REVIEW: Wonder 3 (1965)

A Manga by Osamu Tezuka

While not the creator of manga (Japanese comic books) by any means, Osamu Tezuka can definitely be seen as one of the forefathers of the genre, and perhaps the person that made it what it has been for the last eighty or so years. Even anime, animation from Japan, can trace its popularity back to the works of Tezuka. In recent years, a lot of western manga publishers have been releasing classic manga that was once deemed “unpublishable” in the West, and many fans are finally getting a taste of the origins of such a popular entertainment medium.

Wonder 3, for all intents and purposes, is a superhero team book with some definite vibes from many Tokusatsu properties that popped up a decade later. I’m not sure if one could call it “Super Sentai” in the same way that Champagne can only be called Champagne if it’s from that one area of France, but it basically is pretty similar to what would eventually mutate into “Power Rangers” in The West. Just replace guys in suits with aliens turned into animals, and it’s all there.

“A classic Osamu Tezuka work! Three extraterrestrials are on a mission to see if Earth qualifies to be part of the Galactic Control. The Galactic Control is a select order of planets with strict admissions requirements. If Earth doesn’t qualify, then the planet will be destroyed. To make progress in their mission, the three aliens abduct three earth animals as disguises for themselves. With their extraordinary powers, these aliens in animal skins are best known as the Wonder 3.”

As with any manga from 1965, there is a HUGE stylistic and pacing difference between this and what would come later. I can imagine that fans of your typical modern Shonen manga MIGHT have trouble getting into this one for that very reason. Truthfully, I actually prefer manga and anime from the 1970’s and 1980’s over the 1960’s because everything was solidified at the time, but I appreciate this for what it is. Truthfully, this is one of the better Tezuka comics I’ve read that was specifically marketed to children, despite the fact that the plot sometimes goes in wild tangents. For example, about halfway through the book shifts to being spy thriller for a while. The characters can be kind of annoying (especially the duck), but I have to keep in mind the timeframe and market of this book.

I don’t feel like I can do a review of this without addressing the HUGE elephant in the room – The ridiculous business practices of the company that released this – Digital Manga Publishing. For years, they were basically the sole company releasing old Tezuka books via popular Kickstarter campaigns. Usually there would be one “main” book and add-ons to release extra books at the same time. It seemed that this campaign, in particular, was the straw that broke the camel’s back in revealing the company was basically running a ponzi scheme. They would run multiple Kickstarter campaigns at once and use the proceeds from one to finish another and so-on. It’s basically the same thing that happened to Loot Crate about 5-6 years ago.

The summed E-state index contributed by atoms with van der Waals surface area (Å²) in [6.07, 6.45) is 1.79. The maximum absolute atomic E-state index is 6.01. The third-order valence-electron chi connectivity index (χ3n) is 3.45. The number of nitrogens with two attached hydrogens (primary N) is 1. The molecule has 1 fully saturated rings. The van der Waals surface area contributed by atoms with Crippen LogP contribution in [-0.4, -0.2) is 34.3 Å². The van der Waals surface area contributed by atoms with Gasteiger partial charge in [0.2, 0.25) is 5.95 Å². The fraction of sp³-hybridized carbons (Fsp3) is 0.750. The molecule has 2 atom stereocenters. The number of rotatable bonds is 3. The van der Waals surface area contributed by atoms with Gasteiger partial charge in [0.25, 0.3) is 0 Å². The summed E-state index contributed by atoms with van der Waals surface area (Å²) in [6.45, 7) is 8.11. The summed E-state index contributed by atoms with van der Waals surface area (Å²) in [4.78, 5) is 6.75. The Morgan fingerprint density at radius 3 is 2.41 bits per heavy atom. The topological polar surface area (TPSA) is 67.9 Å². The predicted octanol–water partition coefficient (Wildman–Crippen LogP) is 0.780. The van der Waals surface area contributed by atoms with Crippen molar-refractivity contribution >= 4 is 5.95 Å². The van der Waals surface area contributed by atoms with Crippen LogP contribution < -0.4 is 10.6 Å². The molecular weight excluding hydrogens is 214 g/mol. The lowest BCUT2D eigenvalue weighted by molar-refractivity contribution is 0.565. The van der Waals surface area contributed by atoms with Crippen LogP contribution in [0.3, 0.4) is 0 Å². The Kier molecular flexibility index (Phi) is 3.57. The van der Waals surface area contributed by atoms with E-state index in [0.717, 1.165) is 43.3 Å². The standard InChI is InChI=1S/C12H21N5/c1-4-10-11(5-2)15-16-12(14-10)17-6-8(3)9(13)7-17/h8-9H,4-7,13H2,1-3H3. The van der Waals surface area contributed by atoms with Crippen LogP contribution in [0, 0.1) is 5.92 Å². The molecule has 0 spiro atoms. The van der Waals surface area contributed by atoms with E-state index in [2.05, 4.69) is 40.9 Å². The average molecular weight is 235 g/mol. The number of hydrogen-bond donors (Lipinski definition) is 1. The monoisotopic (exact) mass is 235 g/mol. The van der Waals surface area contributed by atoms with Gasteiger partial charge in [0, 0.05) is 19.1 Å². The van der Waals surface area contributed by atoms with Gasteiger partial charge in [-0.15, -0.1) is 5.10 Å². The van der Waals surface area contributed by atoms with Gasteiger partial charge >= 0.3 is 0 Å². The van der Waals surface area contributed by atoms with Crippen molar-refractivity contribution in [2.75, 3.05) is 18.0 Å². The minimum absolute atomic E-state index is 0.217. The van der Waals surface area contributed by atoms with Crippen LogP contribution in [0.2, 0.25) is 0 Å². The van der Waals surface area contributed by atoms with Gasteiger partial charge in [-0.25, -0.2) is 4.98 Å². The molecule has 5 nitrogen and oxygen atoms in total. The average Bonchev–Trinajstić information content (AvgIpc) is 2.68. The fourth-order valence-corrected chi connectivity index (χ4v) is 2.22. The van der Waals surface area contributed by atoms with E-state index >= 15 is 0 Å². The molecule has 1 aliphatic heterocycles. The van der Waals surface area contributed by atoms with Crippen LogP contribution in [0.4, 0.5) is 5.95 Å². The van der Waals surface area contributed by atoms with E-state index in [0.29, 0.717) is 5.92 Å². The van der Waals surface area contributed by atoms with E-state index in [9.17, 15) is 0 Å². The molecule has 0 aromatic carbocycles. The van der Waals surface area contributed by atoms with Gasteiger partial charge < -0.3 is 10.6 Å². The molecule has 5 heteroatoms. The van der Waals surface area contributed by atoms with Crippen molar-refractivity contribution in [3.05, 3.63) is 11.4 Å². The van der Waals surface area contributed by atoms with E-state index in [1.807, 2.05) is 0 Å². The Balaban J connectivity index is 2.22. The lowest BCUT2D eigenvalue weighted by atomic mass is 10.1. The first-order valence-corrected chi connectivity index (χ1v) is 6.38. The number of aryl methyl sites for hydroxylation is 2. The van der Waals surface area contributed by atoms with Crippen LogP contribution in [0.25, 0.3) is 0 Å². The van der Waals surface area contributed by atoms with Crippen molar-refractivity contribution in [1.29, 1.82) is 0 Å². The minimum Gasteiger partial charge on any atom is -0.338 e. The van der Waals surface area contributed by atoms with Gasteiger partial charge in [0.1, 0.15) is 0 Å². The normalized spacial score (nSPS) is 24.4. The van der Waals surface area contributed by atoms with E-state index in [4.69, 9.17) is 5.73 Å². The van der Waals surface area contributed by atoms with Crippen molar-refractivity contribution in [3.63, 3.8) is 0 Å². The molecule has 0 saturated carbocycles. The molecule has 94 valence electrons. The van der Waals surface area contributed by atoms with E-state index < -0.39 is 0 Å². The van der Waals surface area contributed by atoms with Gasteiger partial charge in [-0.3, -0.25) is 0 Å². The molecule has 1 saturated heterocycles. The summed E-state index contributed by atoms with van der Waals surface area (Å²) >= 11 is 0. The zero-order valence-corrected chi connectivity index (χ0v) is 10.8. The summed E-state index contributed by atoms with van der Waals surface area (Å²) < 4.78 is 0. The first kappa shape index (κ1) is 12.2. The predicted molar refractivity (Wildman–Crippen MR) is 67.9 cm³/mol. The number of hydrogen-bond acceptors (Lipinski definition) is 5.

After this campaign ended in 2017, backers had to wait another four years for their products with no assurances that anything would ever be sent out. Every side-item was cancelled, and the book was released on their website for regular sale LONG before any Kickstarter backer received it. I will hand it to them, I did get a refund for my missing items, and I eventually got my copy of Wonder 3, albeit in 2021. It is because of this that my opinion on the book is somewhat soured, as well as my view of the company as a whole. I see that all of the extra books are about to be released soon, so hopefully whatever business struggles they had will be behind them, and hopefully they don’t venture back into borderline scam territory.

Overall, this was an enjoyable read, but with most 60’s manga I appreciate it a lot more than I like it, if that makes sense. To me, it’s almost like reading archaically written classical literature – the act of actually reading the media and seeing where it came from and what it influenced is sometimes better than the actual reading experience. I have more Tezuka Manga that I have yet to crack open that I definitely need to get caught up with – if this is any indication, DMP does a great job with production and translations, no matter how terrible their marketing and shipping departments are. If you like the classics, this is a good one to take a spin with.

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